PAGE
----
Laws to protect child victims of sex trafficking are earning Mississippi passing grades on a national report. Although improving, advocates say there's more work to be done. MPB's Ashley Norwood reports.
Mississippi is improving in an annual report card on sex trafficking. The state now gets a B for its investigation and prosecution of sex traffickers. The national report from Shared Hope International says Mississippi was a D just five years ago. Although passing, Mississippi loses points on the recent report because there are no laws requiring statewide human trafficking training for law enforcement.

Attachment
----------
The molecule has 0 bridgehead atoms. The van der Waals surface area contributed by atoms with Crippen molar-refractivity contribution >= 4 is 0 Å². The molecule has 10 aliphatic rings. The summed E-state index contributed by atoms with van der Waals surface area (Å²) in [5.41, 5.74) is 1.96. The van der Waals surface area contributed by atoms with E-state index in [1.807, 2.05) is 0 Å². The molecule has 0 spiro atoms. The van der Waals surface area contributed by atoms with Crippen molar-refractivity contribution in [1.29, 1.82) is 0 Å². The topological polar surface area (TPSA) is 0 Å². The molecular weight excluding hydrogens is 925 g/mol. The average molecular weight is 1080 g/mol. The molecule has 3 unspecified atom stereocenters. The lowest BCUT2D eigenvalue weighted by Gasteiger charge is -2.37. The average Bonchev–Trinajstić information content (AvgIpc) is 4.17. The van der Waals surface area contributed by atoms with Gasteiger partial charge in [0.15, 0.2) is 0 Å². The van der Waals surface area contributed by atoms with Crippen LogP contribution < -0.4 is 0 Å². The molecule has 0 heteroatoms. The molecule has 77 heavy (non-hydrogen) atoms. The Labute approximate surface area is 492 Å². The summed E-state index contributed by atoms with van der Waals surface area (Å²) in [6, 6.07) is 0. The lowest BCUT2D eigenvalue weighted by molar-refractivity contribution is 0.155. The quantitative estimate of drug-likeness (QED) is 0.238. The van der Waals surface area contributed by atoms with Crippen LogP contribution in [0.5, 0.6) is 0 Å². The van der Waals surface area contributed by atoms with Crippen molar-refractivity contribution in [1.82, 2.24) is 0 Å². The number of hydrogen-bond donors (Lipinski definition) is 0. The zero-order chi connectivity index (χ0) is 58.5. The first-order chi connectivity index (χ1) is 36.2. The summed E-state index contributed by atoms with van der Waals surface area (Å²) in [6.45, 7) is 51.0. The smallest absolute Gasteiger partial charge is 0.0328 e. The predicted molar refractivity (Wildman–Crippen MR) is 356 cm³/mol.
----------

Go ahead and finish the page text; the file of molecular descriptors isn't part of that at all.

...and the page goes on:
Paula Broome is with the Attorney Generals Office.
"Law enforcement officers first have to be trained well enough to identify the crime as trafficking, know how to conduct the investigation, so when they turn over a case to the DA's office, they're turning over a human trafficking case. Not a prostitution case and not a drug case that's really masked as a trafficking case," said Broome.
Selika Funchess of Jackson says her daughter was kidnapped and forced into sex trafficking in 2012. She believes if investigators had been trained then, she could have found her daughter sooner.
"I had never heard of trafficking. None of the investigators or officers ever used the word trafficking when we communicated back and forth. The word trafficking was never used it was always missing person," said Funchess.
January is national human trafficking awareness month.